Several conditions can result in changes in skin color, and a few of them even look similar to the untrained eye. At Affiliated Dermatology, we’ve treated many such conditions in the greater Phoenix area, so we want to help you understand the difference between melasma and some of the other similar-looking conditions.

What Melasma Is and How to Identify It

Melasma is a common skin condition. It’s characterized by brown or gray-brown patches on the skin, primarily occurring on the face. Typically, the patches will appear on the cheeks, nose, forehead, chin, and above the upper lip. Although most common on the face, melasma can also occur in any skin area with a lot of sun exposure. Because of this, you’ll also often find it on the forearms and neck.

The condition is more frequent among women than men and people with darker skin tones. Melasma is often associated with changes in hormones. Pregnancy, birth control pills, hormone therapy, and other conditions that impact hormone levels can be a trigger for the condition. Sun exposure, which triggers melanin production, can also be a trigger.

Melasma is identified by the unique pigmentation that it causes. Because many skin conditions can look similar to the untrained eye, it’s best to have a professional dermatological examination to get an accurate diagnosis.

Similar Skin Conditions to Melasma

Several other conditions can result in a brownish pigmentation of the skin. A professional will be able to distinguish between these various conditions. Some examples of skin conditions that may resemble melasma include the following:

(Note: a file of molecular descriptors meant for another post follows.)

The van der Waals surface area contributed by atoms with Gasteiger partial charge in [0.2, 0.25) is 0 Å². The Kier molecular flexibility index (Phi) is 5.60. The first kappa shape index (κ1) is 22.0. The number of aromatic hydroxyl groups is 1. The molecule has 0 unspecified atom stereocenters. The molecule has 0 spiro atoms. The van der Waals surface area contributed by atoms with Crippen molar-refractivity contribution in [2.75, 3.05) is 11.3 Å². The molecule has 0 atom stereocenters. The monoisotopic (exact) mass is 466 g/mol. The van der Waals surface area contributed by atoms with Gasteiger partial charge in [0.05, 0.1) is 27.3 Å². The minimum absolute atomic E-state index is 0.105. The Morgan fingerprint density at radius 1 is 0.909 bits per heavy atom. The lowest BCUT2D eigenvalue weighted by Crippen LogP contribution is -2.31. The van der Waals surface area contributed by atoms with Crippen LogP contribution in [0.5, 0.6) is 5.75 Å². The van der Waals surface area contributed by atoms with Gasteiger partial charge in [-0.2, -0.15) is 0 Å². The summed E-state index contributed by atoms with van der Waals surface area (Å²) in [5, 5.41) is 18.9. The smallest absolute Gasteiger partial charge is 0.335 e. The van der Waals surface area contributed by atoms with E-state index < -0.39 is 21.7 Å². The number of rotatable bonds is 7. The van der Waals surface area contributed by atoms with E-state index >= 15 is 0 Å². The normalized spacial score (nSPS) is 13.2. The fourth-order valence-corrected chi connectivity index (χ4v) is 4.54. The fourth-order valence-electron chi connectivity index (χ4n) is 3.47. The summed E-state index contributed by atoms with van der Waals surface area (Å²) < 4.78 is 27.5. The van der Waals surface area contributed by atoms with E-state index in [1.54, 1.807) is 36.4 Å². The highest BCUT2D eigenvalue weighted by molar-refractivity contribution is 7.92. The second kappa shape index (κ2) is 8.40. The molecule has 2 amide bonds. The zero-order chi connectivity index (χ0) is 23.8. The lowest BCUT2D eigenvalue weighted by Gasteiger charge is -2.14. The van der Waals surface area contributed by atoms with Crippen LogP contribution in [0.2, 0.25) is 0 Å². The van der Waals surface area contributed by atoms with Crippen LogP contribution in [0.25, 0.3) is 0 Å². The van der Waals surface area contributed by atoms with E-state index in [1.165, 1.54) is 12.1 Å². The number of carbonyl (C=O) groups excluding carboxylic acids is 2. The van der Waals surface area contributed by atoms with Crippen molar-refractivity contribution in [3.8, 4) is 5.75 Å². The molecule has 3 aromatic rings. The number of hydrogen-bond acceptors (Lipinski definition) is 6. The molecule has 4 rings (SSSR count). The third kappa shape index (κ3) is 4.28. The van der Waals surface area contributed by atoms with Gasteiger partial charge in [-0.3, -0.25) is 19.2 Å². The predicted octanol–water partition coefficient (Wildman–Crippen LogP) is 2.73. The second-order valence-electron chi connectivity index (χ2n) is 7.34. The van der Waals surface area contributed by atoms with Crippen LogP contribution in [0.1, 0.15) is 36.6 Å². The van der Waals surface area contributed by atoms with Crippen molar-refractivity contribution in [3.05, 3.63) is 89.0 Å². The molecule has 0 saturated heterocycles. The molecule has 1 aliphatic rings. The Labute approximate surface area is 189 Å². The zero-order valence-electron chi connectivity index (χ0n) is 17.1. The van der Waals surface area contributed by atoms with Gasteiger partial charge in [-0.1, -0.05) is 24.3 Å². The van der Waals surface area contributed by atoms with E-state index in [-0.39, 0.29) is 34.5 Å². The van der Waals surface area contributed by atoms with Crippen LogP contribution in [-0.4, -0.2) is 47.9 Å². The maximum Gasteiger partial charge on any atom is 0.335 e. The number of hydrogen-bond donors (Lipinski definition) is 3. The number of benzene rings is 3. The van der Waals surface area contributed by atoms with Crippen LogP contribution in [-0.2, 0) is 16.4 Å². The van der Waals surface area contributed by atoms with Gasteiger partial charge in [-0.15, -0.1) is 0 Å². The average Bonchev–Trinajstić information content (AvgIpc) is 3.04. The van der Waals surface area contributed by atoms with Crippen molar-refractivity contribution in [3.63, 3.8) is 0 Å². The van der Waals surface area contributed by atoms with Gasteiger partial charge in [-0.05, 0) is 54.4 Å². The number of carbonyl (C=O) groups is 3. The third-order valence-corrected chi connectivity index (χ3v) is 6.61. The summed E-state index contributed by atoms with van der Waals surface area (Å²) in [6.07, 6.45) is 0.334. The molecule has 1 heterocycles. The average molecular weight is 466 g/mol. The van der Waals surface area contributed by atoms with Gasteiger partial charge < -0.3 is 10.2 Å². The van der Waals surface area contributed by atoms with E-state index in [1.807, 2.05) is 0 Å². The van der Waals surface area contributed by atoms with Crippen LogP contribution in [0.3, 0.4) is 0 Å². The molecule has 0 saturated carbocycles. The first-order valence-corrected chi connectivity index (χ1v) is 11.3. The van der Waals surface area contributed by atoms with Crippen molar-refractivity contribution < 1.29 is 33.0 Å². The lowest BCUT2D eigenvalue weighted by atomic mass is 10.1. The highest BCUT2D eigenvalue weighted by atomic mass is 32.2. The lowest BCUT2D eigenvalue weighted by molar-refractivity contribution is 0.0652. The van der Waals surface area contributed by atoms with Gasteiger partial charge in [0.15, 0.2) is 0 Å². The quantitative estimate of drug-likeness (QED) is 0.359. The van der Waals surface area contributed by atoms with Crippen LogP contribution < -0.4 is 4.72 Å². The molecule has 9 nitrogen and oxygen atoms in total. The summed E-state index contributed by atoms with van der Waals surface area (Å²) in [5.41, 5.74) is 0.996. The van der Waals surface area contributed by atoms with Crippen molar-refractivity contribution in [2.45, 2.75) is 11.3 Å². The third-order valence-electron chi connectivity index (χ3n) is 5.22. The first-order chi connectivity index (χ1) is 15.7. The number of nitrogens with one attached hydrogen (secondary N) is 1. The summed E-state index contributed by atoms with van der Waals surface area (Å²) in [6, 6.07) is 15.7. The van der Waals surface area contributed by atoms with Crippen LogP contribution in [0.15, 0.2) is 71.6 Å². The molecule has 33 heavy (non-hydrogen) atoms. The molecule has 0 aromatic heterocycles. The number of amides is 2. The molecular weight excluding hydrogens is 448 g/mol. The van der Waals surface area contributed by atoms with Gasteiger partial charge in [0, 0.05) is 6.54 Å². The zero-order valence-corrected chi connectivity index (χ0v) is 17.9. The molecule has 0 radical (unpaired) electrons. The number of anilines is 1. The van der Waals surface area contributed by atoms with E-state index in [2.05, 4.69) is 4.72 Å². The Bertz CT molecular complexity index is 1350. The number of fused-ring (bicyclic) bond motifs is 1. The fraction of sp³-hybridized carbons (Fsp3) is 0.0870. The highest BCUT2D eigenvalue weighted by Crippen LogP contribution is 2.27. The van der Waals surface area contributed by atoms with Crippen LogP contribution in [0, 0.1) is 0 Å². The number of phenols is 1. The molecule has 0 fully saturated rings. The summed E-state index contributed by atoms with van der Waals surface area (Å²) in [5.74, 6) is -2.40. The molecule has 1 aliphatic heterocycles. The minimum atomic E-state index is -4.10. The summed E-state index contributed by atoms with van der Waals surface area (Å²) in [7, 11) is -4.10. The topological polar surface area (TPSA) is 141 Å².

Melasma vs Freckles

Both of these conditions are forms of skin pigmentation. Freckles, also known as ephelides, are small brown marks that typically appear during childhood. Freckles are most common in people with fair skin. Genetic predisposition plays a major role in the formation of freckles. Exposure to the sun is what causes them to form.

Freckles differ from Melasma in that they’re usually smaller, have a more uniform color, and will fade without sun exposure. Melasma, by contrast, covers larger areas and will not fade unless the condition is treated.

Melasma vs Sun Spots

Sun spots, also known as solar lentigines or liver spots, are small, flat, dark areas on the skin. The condition is most common in the elderly, as it’s caused by prolonged exposure to the sun and requires many years to develop.

While melasma is most common on the face, sun spots are equally likely to appear anywhere exposed to the sun. Sunspots are more consistent in coloring and have a more defined shape than Melasma. Melasma, triggered largely by hormonal changes, has a different root cause than sunspots.

Melasma vs Hyperpigmentation

Hyperpigmentation is a broader term than melasma and refers to any darkening of the skin. This means that melasma is, in fact, a type of hyperpigmentation. Sun spots, freckles, and various other conditions are also forms of hyperpigmentation. Given the broad range of conditions, hyperpigmentation has an equally broad number of causes. Acne, eczema, and sun exposure may all cause one form of hyperpigmentation or another.

Melasma is distinguished from other forms of hyperpigmentation by its distinct pattern on the skin. In addition to the specific appearance of the condition, the specific locations in which it develops and hormonal causes also aid in identification.

Get Treatments for Melasma at Affiliated Dermatology

If you’ve developed brown spots on your skin, a professional dermatologist can tell you whether there’s cause for concern and help you find treatment options to help minimize or eliminate the condition. The team of dermatologists here at Affiliated Dermatology can help with melasma and any other cause of concern you may find on your skin. To schedule an appointment or find out more, contact us today.


Image Credit: DUANGJAN J, Shutterstock

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